The Triumph TR6 has an attractive, typical British interior with a wooden dashboard and a nice collection of classical instruments. The interiors will already have been renovated on most cars, as the original carpet and vinyl does not have eternal life. The triplex wood dashboard panels are known to disintegrate over time. All parts for renovating the interior are available. Make sure that the materials match the original specifications; Cars with custom-made upholstery, an aftermarket steering wheel and / or a shiny walnut wood dashboard are less desirable in our view than cars with an original interior.


Triumph TR6 classic cars for sale

At Dandy Classics we usually have one or more Triumph TR6 cars available for sale. We are particularly specialized in the purchase and sale of unrestored project cars. Our current stock can be found on the collection page.

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(Nederlands) Remcilinder revisie MG en Triumph oldtimers

Sorry, this entry is only available in Dutch. For the sake of viewer convenience, the content is shown below in the alternative language. You may click the link to switch the active language.

Een falend remsysteem is levensgevaarlijk. Vaak wordt er pas ingegrepen na APK afkeur, waarbij lekkage en/of ongelijk remmen aan het licht komen. Een goed onderhouden remsysteem voorkomt problemen. Hoog tijd dus om wat aandacht te besteden aan dit onderwerp.

Lekkende of vastzittende remcilinders worden veroorzaakt door vocht in de remvloeistof, wat op den duur leidt tot roestvorming. Ook komt het regelmatig voor dat de rubberen afdichtingen uitgedroogd zijn. Oude remslangen kunnen uitdrogen, of van binnen verstopt gaan zitten. Stalen remleidingen gaan na verloop van tijd roesten en kunnen bij een remrevisie beter preventief worden vervangen door koperen leidingen. Bij constatering van meer van deze problemen is het aan te bevelen om preventief te werk te gaan en het hele remsysteem te reviseren.

Voorkomen van problemen in het hydraulisch remsysteem

Voorkomen is beter dan genezen. In de revisie van het hydraulisch systeem gaat veel tijd zitten. Dit kan voorkomen worden door regelmatig de remvloeistof te vervangen. Remvloeistof is hygroscopisch, wat wil zeggen dat het vocht aantrekt. Dit vocht zorgt voor roestvorming aan de metalen onderdelen. Hoe vaak de remolie ververst moet worden is afhankelijk van gebruik en stalling. Regelmatig gebruik in combinatie met vaak vochtige stalling vraagt om jaarlijkse verversing. Bij droge stalling en wat meer recreatief gebruik (weekend en alleen mooi weer) is het voldoende om iedere 2 jaar te verversen. Combineer dit verversen altijd met een uitgebreide visuele inspectie en controleer op lekkage en droogtescheurtjes. Door de stofhoesjes voorzichtig op te lichten kan vaak al gezien worden of er sprake is van beginnende roestvorming.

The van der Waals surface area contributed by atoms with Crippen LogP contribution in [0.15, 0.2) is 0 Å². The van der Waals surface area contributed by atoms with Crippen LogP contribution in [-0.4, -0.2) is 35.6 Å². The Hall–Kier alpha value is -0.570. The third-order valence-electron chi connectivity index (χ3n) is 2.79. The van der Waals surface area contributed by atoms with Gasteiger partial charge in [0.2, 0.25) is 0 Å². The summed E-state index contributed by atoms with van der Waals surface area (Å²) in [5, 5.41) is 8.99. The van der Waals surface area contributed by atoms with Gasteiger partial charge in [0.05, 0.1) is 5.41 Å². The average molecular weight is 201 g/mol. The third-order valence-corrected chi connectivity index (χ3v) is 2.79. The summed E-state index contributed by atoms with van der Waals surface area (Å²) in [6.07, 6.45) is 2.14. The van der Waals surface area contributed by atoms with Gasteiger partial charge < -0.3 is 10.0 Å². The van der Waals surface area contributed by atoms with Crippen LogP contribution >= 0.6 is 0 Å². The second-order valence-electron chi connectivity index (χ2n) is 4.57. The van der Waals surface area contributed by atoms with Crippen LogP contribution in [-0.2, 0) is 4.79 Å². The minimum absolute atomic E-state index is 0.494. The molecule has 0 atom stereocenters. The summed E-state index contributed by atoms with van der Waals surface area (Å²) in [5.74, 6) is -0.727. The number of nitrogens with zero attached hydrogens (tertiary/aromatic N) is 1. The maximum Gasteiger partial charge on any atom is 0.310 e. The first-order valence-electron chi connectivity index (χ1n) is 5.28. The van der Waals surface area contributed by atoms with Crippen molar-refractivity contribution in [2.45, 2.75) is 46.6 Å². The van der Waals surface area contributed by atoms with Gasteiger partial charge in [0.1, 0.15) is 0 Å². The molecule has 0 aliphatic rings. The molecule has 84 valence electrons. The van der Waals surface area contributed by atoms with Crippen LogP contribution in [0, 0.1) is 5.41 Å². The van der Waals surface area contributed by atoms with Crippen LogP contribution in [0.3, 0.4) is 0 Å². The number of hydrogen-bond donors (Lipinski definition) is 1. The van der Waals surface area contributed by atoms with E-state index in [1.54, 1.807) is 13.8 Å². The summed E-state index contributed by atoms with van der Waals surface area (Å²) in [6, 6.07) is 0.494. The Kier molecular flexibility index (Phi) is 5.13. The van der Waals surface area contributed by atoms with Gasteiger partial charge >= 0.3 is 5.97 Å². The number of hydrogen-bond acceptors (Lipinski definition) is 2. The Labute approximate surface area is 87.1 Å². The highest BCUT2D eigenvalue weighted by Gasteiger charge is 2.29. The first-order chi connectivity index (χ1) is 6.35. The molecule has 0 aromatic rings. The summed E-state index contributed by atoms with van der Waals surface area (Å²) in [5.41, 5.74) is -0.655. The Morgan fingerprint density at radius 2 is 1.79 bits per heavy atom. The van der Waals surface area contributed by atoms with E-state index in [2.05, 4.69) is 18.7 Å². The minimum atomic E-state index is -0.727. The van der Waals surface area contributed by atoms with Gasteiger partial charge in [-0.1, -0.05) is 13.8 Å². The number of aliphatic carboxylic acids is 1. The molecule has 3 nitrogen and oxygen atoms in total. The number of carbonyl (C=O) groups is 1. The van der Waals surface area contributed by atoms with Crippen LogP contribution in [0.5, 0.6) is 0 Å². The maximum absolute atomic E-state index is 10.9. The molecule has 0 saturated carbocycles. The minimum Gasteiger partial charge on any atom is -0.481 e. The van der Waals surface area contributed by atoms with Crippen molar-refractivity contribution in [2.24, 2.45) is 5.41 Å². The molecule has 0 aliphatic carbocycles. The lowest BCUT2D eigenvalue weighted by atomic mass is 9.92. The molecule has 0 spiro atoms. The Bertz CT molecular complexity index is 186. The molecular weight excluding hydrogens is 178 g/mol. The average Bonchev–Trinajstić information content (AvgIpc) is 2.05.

Hoofdremcilinder reviseren

Een defecte hoofdremcilinder bouwt geen druk meer op, of doet dit pas na enkele keren pompen met het rempedaal. Lekkage is vaak al aan de buitenkant zichtbaar. Begin met het demonteren van de cilinder en inspecteer deze op inwendige roestvorming. Lichte oppervlakteroest is prima te verwijderen met uithonen (m.b.v. een hoonapparaat met slijpsteentjes). Diepgelegen putjes zijn met honen niet te verwijderen. Deze zullen ook na revisie blijvend leiden tot lekkage en drukverlies, waardoor de gehele hoofdremcilinder vervangen moet worden. Na het honen wordt de remcilinder weer opgebouwd met een nieuwe revisieset (rubber afdichtingen). Monteer de onderdelen altijd met speciale remcilinderpasta, die te koop is bij de automaterialenzaak.

Revisieset hoofdremcilinder MGA & TR3

Wielremcilinders reviseren

Revisie van de wielremcilinders start met demontage en visuele inspectie. Is de cilinderwand door roestvorming ingevreten dan is dit niet met honen op te lossen. Vervanging van de remcilinders is in dat geval de enige oplossing. Is de roest vooral oppervlakkig dan wordt de cilinderwand licht uitgehoond / gepolijst, totdat het oppervlak weer schoon en glad is.

Nieuwe wielremcilinders voor MGA

Koppelingscilinder reviseren

Het principe is vergelijkbaar met de revisie van de hoofdremcilinder. Vergeet ook de hulpkoppelingscilinder niet en controleer de slang op droogtescheurtjes. Bij twijfel altijd vervangen.

 

Zelf doen of uitbesteden?

Veel van onze klanten sleutelen graag zelf aan hun oldtimer. Onderdelen voor het remsysteem van Triumph en MG sportwagens (revisiesets, remcilinders, slangen, remblokken etc.) zijn nieuw te bestellen in onze webshop: http://www.dandyclassics.nl/

Natuurlijk kunnen wij in onze werkplaats ook al het nodige werk uitvoeren. Neem contact op voor het maken van een afspraak, met prijsindicatie vooraf.

 

Welke remvloeistof gebruiken in een oldtimer?

Ons advies: houd het bij een goede kwaliteit DOT 3 of DOT 4 en ververs minstens één keer per twee jaar. Overweegt u om DOT 5 te gebruiken? Lees dan eerst deze blogpost met onze ervaringen.

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Morgan +4 PK-97-05 flat rad

Original Dutch plates: 1952 Morgan Plus Four ‘Flat Rad’